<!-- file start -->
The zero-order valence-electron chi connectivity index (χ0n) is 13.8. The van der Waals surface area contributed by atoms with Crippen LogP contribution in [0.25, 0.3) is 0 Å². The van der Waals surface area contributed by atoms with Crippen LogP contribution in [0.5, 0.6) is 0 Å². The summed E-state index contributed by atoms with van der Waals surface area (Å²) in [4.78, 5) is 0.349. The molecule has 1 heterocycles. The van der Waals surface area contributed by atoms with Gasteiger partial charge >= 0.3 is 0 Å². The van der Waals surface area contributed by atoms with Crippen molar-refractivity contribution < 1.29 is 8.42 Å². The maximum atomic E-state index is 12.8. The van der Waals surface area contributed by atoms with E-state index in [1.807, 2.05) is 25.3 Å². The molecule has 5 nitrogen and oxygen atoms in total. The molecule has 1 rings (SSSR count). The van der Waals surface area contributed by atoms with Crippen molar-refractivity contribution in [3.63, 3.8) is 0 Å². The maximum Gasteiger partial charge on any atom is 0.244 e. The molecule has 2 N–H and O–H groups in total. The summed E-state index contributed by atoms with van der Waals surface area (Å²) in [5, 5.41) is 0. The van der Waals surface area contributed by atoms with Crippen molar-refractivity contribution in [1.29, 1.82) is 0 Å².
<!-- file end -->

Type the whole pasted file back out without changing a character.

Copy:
The zero-order valence-electron chi connectivity index (χ0n) is 13.8. The van der Waals surface area contributed by atoms with Crippen LogP contribution in [0.25, 0.3) is 0 Å². The van der Waals surface area contributed by atoms with Crippen LogP contribution in [0.5, 0.6) is 0 Å². The summed E-state index contributed by atoms with van der Waals surface area (Å²) in [4.78, 5) is 0.349. The molecule has 1 heterocycles. The van der Waals surface area contributed by atoms with Gasteiger partial charge >= 0.3 is 0 Å². The van der Waals surface area contributed by atoms with Crippen molar-refractivity contribution < 1.29 is 8.42 Å². The maximum atomic E-state index is 12.8. The van der Waals surface area contributed by atoms with E-state index in [1.807, 2.05) is 25.3 Å². The molecule has 5 nitrogen and oxygen atoms in total. The molecule has 1 rings (SSSR count). The van der Waals surface area contributed by atoms with Crippen molar-refractivity contribution in [3.63, 3.8) is 0 Å². The maximum Gasteiger partial charge on any atom is 0.244 e. The molecule has 2 N–H and O–H groups in total. The summed E-state index contributed by atoms with van der Waals surface area (Å²) in [5, 5.41) is 0. The van der Waals surface area contributed by atoms with Crippen molar-refractivity contribution in [1.29, 1.82) is 0 Å².